Geographers/Geologists: Waterfall flow per second?

I was reading the wikipedia page on Tahquamenon Falls and it states that

.

But…there is a lower Tahquamenon Falls as well. Shouldn’t that have at least the same volume per second since it’s lower on the same stream?

I can understand it if waterfall volume were measured as the average amount of water that is in the waterfall at any given time. But it’s not. It’s invariably given as flow per second, but the fact that the Wiki page only distinguishes the upper falls makes me think I might have that wrong (or, alternatively, that the Wiki page was poorly written.)

Related question: if waterfall flow per second is indeed just a measure of the flow of the stream itself, is there a listing of waterfalls by average volume contained in the waterfall at any one time? Because the grandeur/immenseness of a waterfall is, to me, some product of both its height and the average volume of the flow of its stream.

I suppose it’s possible that the river forks somewhere before the lower falls, diverting some of the flow. And in principle, if it ran through a particularly arid region, you could lose some to evaporation in between, though that seems implausible in the eastern US. Other than that, though, you’re right, the lower falls should have at least as much flow as the upper.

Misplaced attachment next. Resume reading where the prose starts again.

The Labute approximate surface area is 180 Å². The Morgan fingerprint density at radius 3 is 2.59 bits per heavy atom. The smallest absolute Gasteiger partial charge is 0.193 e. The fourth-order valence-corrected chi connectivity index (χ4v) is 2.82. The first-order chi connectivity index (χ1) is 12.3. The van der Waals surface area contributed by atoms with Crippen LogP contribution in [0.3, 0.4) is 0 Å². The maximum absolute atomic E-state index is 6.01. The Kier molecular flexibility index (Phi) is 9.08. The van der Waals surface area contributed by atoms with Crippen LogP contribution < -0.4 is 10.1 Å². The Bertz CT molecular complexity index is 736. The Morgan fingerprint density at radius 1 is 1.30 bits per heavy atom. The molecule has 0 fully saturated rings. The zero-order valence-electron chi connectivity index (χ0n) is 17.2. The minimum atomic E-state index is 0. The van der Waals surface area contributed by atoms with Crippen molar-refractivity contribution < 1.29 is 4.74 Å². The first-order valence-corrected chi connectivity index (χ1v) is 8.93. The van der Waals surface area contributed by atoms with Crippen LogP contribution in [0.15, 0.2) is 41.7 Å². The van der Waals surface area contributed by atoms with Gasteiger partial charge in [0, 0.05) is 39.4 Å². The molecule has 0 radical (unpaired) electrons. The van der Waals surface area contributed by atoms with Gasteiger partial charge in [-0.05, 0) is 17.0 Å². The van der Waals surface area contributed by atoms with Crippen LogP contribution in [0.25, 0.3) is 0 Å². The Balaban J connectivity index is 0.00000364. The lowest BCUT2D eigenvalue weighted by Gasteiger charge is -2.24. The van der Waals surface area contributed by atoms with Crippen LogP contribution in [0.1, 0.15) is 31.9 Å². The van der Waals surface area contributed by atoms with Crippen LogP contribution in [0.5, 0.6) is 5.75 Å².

The river splits in two at the lower falls, so the lower falls are essentially two separate series of waterfalls separated by an island.

You’re right, I’m surprised I didn’t think of that. The picture was in my link and everything.

I still think volume per second is a pretty lame measure of the size of a waterfall* since by that method the former Saint Anthony Falls would be one of the largest falls in the US. Although I think that as a rough measure I could simply multiply the height by the volume of a falls to give a measure of “grandeur”. (But of course the question would remain of what to do about split falls, and non-completely-plunge style falls of all shapes.)

*not saying anyone here said that.